Ringing Spring’s Bell for Continued Quaker Resistance

When Friends pulled the rope on the bell atop Spring Friends Meeting, the ringing convened the Carolina Friends Emergency Consultation on March 25. And its session began with cheers & applause.

Pull the rope, ring the bell for victory over the AHCA, and to call for continued resistance.

That’s because there was a major success to celebrate: the abrupt, inglorious end of the so-called “American Health Care Act” the day before.

Not only that, practically all of the 50-plus Friends and friends of Friends present had been active in the tidal wave of citizen resistance to AHCA, in ways large and small, loud and quiet, public and private; they deserved that big round of applause.

Spring Friends Meeting NC. Photo by Scott Holmes.

After more than four months of distress, anxiety & even despair over the dangerous turns taken in American public life, this ovation marked the overdue return of an optimistic mood: Resistance can work!

Now to be sure, as was pointed out, fighting the repeal of health care for 24 million people had been like climbing a mountain, an uphill slog on a wilderness path. Finally at the summit, in the clear air after an arduous climb, the exhilaration at the accomplishment was well-earned, yet modulated by the vista it now opened — that of many more mountains waiting to be crested in turn.

Undaunted, we began preparing for the next trek by canvassing the group to identify concerns and issues whose weight they were under. The list was long!

Your self-effacing blogger, listening and making a list.

It spread across the front of the meetinghouse, and ranged from the Supreme Court to LGBTQ repression, erosion of public schooling, climate change, and lots more.

Indeed, one of the youngest present, Liam (lower right among the multi-generational team below), also had concerns to ring the bell about:

The session then heard from several resource people, representing a variety of groups and action perspectives, from the ACLU & NAACP & the National Black Justice Coalition,  AFSC’s immigration work,   

(Liam’s concerns: I suspect he had some help with the cursive.)

the ongoing peace witness of Quaker House near Fort Bragg,  and more.  The idea here was to begin to find openings, connections, and other like-minded Friends to join with.

Mandy Carter, in the red sweatshirt, brought long experience with work for LGBTQ rights and racial justice. And God brought perfect weather for talking about this outside.

The talk was lively and non-stop, even with breaks. The gathering moved almost seamlessly into broader issue discussion, with resource people as participants, to consider ways to keep moving and build cooperation and momentum.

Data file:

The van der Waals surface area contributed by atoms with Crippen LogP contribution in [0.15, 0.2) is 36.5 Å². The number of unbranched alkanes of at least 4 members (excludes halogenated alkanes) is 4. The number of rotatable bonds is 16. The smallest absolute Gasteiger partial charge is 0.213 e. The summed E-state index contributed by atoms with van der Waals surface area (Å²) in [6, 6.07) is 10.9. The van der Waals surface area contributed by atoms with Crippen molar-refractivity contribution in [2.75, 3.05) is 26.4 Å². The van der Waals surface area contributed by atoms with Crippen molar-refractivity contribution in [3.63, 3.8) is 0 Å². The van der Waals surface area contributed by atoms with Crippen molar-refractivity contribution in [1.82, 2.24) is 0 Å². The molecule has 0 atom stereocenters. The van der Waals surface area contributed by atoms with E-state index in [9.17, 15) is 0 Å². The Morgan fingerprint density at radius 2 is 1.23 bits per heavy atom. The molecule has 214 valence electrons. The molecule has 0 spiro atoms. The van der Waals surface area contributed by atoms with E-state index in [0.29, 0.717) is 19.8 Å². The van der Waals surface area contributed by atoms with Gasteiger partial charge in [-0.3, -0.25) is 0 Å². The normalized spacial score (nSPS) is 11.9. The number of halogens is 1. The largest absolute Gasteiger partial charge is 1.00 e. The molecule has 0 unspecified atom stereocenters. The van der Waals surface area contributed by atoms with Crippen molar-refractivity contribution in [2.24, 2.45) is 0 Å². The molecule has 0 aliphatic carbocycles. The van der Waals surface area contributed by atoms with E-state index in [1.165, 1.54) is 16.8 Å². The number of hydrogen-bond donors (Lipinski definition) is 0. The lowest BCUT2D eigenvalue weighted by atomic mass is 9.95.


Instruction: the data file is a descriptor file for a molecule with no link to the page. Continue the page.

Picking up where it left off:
Barrett Brown, left, President of the Alamance County NC chapter of the NAACP, describing local efforts and statewide aspirations.

The Consultation was not aimed at producing resolutions or a new organization, but to assist in encouraging and facilitating cooperation for continued resistance.  Encouragement also seemed in plentiful supply, and we closed with some music, from Scott Holmes, who doubles as an aggressive lawyer fighting mass incarceration  when he’s not writing songs. He’d written a new resistance song just for us.

Perhaps this model of locally-driven multi-issue and multi-group consultations would be of use to other Meetings. It is neither expensive nor complicated, and the organizing was done by a small cadre of volunteers, using social media as the main means of promotion.

And one of its most welcome outcomes, as these photos show, was a lift in spirits. We’ll all need more of those; there’s still much to ring the resistance bell about.



3 thoughts on “Ringing Spring’s Bell for Continued Quaker Resistance”

  1. Must Quakers all believe in the same thing on healthcare, Supreme Court nominees and the proper level of funding for the EPA? Is a person who tries to live by Quaker values but comes out with different political points of view welcome in Quaker meeting?

    1. Hi Signe, at Spring Meeting, which organized the CFEC, sentiment on these issues was apparently unanimous, and the plan took shape in a regular business process. But we know a bit about Quakers & diverse policy & political views. In the North Carolina YM-FUM to which Spring belongs, most of our views are in the minority. (Ditto for the state at large. For example, the counties where the bulk of the NCYM-FUM membership is located voted 3-1 against Obama twice & 3-1 for Trump, and the views these numbers express are general among their Quaker residents. Earlier, most of these Friends supported the Iraq War & Vietnam before that, plus segregation. Most meetings fly the American and what is called the “Christian” flag, inside adjoining the pulpit & often outside on a flagpole. (I’ve got pictures if you like.)
      So the Consultation was for Friends who share the views voiced at CFEC, yet we were intentional in avoiding any group minutes or pronouncements, as if we were trying to “speak for” anyone else. But in our cultural & political setting, we have been moved to speak & act against the broader current among NC Quakers more than once. Among the many hazards we may face now, uniformity of views among NC Quakers seems not to be imminent.

      1. Interesting how different each area of Friends is. I appreciated your letter to keep that in front of us.

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